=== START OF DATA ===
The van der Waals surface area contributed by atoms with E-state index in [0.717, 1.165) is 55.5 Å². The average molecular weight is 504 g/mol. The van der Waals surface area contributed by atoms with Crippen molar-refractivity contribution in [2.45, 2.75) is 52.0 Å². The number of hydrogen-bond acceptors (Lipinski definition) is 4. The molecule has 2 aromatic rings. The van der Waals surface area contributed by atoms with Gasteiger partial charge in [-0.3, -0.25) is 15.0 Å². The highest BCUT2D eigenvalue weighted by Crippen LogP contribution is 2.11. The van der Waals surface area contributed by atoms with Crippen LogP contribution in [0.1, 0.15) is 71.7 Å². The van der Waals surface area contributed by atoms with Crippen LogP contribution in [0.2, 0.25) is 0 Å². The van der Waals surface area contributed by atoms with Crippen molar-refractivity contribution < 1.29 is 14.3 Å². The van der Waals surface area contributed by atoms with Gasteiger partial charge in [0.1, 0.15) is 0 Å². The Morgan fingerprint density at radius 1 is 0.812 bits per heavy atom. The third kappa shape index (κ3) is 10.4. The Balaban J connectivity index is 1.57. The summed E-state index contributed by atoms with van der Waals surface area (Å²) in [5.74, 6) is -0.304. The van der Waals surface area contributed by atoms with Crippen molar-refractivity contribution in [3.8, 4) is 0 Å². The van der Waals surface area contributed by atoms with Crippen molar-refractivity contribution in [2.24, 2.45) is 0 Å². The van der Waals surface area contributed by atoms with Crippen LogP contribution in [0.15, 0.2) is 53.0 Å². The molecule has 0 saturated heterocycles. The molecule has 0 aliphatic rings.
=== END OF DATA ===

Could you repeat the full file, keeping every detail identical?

The van der Waals surface area contributed by atoms with E-state index in [0.717, 1.165) is 55.5 Å². The average molecular weight is 504 g/mol. The van der Waals surface area contributed by atoms with Crippen molar-refractivity contribution in [2.45, 2.75) is 52.0 Å². The number of hydrogen-bond acceptors (Lipinski definition) is 4. The molecule has 2 aromatic rings. The van der Waals surface area contributed by atoms with Gasteiger partial charge in [-0.3, -0.25) is 15.0 Å². The highest BCUT2D eigenvalue weighted by Crippen LogP contribution is 2.11. The van der Waals surface area contributed by atoms with Crippen LogP contribution in [0.1, 0.15) is 71.7 Å². The van der Waals surface area contributed by atoms with Crippen LogP contribution in [0.2, 0.25) is 0 Å². The van der Waals surface area contributed by atoms with Crippen molar-refractivity contribution < 1.29 is 14.3 Å². The van der Waals surface area contributed by atoms with Gasteiger partial charge in [0.1, 0.15) is 0 Å². The Morgan fingerprint density at radius 1 is 0.812 bits per heavy atom. The third kappa shape index (κ3) is 10.4. The Balaban J connectivity index is 1.57. The summed E-state index contributed by atoms with van der Waals surface area (Å²) in [5.74, 6) is -0.304. The van der Waals surface area contributed by atoms with Crippen molar-refractivity contribution in [3.8, 4) is 0 Å². The van der Waals surface area contributed by atoms with Crippen molar-refractivity contribution in [2.24, 2.45) is 0 Å². The van der Waals surface area contributed by atoms with Crippen LogP contribution in [0.15, 0.2) is 53.0 Å². The molecule has 0 saturated heterocycles. The molecule has 0 aliphatic rings.